In 1999 Sergey Brin, one of the two people who had created Google one year earlier, was defending his strategy in an interview criticizing Google for not milking like others the advertising potential of the then adolescent internet. Serguéi said prophetically: “If we’d wanted to sell banners, we would have called DoubleClick and we’d be profitable right now. But I see more long-term success in increasing our customer base …”.
Who would have dreamt back then that this “more long-term success” would turn Google into what it is today. This interview without doubt enshrines two crucial principles of differentiation and leading the future: a vision of the future and an unswervable conviction in and focus on the chosen strategy, knowing how to say no to anything that would make you stray from this chosen path.
Among all the thousands of projects and initiatives that are currently brewing around the world today there must surely be a small group of people blessed with great talent and driven by a vision of the future; it will be this group of people, wherever they are in the world, who will be forging the next great mold-breaking project that will become ubiquitous in our lives in the next 15 or 20 years.
When we look back at the past and see how, time after time, so much of received opinion suffers from severe shortsightedness and is not capable of identifying innovation opportunities that were there under their noses, it is only logical to wonder if the selfsame thing might be happening to us this very moment. Opportunities of innovating and leading the future are within our reach today; thousands of initiatives will founder and only a few will come up trumps in this global innovation race.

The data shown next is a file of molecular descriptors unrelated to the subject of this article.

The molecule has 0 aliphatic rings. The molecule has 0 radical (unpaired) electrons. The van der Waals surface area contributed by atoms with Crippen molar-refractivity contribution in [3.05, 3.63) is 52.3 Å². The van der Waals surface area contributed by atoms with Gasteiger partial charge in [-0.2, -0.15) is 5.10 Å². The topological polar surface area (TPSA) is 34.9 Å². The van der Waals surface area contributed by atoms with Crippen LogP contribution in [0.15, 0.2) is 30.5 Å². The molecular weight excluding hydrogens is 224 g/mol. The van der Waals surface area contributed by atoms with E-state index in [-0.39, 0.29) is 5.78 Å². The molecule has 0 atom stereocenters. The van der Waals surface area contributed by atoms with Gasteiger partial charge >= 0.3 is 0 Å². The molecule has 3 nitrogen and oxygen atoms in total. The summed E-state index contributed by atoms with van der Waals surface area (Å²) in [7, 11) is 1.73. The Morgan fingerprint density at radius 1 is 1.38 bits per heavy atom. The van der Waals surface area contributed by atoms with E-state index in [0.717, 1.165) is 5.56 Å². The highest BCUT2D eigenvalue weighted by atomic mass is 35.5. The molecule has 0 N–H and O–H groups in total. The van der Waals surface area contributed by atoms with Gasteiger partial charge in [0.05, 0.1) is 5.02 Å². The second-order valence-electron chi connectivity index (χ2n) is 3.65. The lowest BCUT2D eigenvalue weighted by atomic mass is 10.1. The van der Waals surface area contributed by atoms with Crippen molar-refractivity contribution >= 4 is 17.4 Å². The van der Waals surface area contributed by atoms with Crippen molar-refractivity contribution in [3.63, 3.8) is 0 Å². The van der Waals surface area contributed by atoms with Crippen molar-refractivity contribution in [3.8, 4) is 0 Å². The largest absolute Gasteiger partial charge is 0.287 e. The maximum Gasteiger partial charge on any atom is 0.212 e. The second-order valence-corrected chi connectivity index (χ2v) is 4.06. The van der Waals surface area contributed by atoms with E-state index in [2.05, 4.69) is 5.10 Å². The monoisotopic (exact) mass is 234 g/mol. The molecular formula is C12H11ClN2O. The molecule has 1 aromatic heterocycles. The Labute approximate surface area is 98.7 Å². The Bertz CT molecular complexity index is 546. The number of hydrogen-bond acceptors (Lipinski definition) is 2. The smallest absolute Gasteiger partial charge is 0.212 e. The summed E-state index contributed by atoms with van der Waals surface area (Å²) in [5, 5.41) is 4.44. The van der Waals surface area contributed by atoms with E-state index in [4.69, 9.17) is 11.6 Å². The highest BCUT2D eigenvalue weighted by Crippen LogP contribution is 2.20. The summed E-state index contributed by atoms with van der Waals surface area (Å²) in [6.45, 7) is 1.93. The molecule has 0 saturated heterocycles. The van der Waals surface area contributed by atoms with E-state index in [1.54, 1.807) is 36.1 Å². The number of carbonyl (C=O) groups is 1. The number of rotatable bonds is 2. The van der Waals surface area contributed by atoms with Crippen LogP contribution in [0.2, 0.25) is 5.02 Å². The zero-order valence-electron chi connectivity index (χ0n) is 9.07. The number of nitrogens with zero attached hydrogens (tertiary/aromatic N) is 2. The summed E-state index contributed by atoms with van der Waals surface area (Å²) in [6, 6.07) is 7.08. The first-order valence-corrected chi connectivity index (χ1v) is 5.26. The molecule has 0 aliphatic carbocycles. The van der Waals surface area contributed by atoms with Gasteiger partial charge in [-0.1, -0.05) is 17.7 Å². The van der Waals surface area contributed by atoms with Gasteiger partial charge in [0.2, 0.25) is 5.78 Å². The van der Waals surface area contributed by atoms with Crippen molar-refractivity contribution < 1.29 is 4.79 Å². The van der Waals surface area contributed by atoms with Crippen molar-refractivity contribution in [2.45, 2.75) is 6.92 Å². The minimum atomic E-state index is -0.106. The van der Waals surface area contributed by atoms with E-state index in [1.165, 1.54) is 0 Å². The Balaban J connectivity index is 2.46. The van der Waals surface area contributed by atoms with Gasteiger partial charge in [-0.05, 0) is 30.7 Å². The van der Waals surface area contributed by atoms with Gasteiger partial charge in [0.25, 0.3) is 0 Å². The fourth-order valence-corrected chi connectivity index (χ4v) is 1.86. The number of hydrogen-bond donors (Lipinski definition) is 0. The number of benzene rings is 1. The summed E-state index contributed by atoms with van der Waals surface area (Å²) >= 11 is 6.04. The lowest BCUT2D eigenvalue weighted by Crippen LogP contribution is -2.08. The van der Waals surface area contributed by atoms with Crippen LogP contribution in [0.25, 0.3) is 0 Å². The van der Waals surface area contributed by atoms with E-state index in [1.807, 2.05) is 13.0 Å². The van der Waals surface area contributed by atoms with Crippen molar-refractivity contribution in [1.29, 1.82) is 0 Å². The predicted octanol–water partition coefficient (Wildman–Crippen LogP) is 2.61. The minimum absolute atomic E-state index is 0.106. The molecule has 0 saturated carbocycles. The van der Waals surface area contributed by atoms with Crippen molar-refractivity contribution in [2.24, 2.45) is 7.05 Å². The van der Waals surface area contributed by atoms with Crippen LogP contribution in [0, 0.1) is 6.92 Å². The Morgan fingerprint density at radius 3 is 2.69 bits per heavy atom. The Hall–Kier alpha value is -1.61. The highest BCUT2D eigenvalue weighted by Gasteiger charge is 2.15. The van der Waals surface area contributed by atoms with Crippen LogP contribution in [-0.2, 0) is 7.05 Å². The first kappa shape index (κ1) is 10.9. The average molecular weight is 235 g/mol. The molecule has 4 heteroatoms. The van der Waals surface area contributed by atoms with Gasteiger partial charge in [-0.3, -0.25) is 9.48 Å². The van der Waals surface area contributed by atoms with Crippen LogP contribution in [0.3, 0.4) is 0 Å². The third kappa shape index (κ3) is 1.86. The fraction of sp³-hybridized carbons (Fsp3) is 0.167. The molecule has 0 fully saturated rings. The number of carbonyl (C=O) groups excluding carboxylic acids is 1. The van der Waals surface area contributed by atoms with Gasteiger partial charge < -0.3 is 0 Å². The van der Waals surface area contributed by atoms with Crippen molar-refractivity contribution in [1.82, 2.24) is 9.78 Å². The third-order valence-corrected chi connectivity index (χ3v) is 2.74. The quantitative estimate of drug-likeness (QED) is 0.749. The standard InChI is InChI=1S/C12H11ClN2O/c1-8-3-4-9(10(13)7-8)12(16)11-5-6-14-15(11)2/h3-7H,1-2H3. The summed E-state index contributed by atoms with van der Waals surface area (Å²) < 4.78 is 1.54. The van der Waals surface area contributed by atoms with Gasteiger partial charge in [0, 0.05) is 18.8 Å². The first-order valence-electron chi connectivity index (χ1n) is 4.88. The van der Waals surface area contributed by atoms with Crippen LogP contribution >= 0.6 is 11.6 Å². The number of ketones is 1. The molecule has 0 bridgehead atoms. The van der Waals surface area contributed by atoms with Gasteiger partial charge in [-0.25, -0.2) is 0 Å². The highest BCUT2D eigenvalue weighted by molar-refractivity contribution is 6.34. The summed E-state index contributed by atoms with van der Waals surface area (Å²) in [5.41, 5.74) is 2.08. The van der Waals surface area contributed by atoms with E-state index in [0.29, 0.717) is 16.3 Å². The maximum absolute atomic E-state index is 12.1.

This year sees the 30th anniversary of the moment when a professor at the head of a small group of engineers founded GMV with a vision of the future, the idea of offering advanced, specialist engineering and technology solutions for the space sector.
It would have seemed to many back then that a small Spanish firm with hardly any resources or support of any kind would find it impossible to break into a sector dominated by technology giants with decades of experience behind them. But as our own experience and that of many others show, innovation is the fruit of vision-driven talent, the result of experts with bright ideas.Example of the vision of the future that Korean brand Samsung presents
Access to information, resources and wherewithal is very important but the only essential thing is the right people. Without them and the motivation that impels them, innovation is impossible. GMV’s example shows that personal talent is the key to innovation and success. After three decades GMV has become a thousand-strong international technology conglomerate working in many different sectors; in the space sector in particular it has become the world’s number-one supplier of telecommunication-satellite control centers.
If we want to lead innovation and play a key role in the next decades’ great changes in sectors like space exploration and exploitation, mobility and transportation, security, healthcare and ICTs and their application to our daily lives, then we need to dare to take on and develop new fields, technologies and applications where success is not guaranteed. To assume these risks, it is essential to be backed up by the determination, motivation and entrepreneurship that can be given only by a vision of the future. Only if driven by the conviction that this vision can become tomorrow’s reality, can we successfully invest today in the technologies that will change our lives in the future.
Author: Miguel Ángel Martínez
Chief Business Development & Marketing Officer
Las opiniones vertidas por el autor son enteramente suyas y no siempre representan la opinión de GMV
The author’s views are entirely his own and may not reflect the views of GMV